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US Smartphone Sales Dip 10% as Consumers Delay Upgrades

According to data from Counterpoint Research, U.S. consumer demand for smartphones fell 10% in January.

Budget-constrained consumers are waiting longer to upgrade their mobile devices, and U.S. smartphone sales last month were nearly half of the record levels during the same period in 2017, the research firm said, according to a Wednesday (Feb. 21) report from Reuters.

Smartphone sales have weakened after the surge in demand during the pandemic, as consumers face an uncertain economic outlook and the lack of major new features in new iterations of the devices, Reuters reported.

The report noted that Samsung’s latest phone, the Galaxy S24, launched in January and performed well, and could cause a “rebound in smartphone sales in February,” Reuters said, citing Counterpoint data.

Meanwhile, Apple is continuing to experiment with its hardware and is reportedly working on at least two versions of a foldable iPhone, which would fold widthwise in a clamshell fashion.

However, as PYMNTS reported, they are not part of Apple’s plans for mass production in this year or the next, and the project could be shelved if the phones don’t meet the company’s standards.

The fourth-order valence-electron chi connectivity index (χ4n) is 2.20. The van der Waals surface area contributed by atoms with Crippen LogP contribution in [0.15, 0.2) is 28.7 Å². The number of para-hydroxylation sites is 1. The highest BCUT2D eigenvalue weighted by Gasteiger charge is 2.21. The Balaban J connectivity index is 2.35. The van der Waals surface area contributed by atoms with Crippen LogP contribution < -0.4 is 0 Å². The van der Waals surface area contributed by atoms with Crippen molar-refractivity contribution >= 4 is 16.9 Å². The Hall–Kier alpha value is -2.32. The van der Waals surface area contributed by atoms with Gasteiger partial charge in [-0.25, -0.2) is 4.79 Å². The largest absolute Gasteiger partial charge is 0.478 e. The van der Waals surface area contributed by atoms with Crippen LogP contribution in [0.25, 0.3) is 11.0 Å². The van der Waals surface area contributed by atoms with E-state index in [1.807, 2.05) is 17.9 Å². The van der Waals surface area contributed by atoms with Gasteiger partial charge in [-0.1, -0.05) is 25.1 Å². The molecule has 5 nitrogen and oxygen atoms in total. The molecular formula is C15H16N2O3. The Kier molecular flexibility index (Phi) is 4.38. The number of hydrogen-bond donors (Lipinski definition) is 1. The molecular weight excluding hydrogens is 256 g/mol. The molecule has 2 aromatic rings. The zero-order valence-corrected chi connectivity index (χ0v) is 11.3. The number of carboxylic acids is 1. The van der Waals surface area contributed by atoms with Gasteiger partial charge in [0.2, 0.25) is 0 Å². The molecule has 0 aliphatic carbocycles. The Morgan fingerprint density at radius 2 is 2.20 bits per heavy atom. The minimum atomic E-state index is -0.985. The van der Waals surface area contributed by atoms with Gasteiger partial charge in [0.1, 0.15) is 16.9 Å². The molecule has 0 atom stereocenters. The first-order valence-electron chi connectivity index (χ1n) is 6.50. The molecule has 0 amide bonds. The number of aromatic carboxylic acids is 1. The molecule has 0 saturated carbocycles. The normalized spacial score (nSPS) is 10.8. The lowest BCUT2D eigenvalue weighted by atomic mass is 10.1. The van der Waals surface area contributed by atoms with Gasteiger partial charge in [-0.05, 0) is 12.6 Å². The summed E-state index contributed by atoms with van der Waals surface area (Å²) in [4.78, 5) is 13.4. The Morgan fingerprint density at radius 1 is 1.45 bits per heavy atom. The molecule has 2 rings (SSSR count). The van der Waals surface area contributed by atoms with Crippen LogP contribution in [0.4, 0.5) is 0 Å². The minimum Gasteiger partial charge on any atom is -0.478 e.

In other recent news, Apple has dethroned Samsung’s spot at the top of the smartphone market after over a decade, PYMNTS reported last month.

“The last time a company not named Samsung was at the top of the smartphone market was 2010, and for 2023 it is now Apple,” research group IDC said Jan. 15 in its annual report on the mobile phone market, per the PYMNTS report.

Even so, Apple expects to see iPhone shipments decline by 10% to 15% this year.

Citing a report by Bloomberg, PYMNTS reported that Apple has lowered its shipments of key semiconductor components, hinting at the tech giant’s weaker expectations for its devices.

Despite this, Apple was reported as the most popular smartphone in China last year, according to another report by the IDC.

The report showed Apple securing 17.3% of the smartphone market share — up from 16.8% in 2022 — with China-based rival Huawei making it into the top five companies for the first time.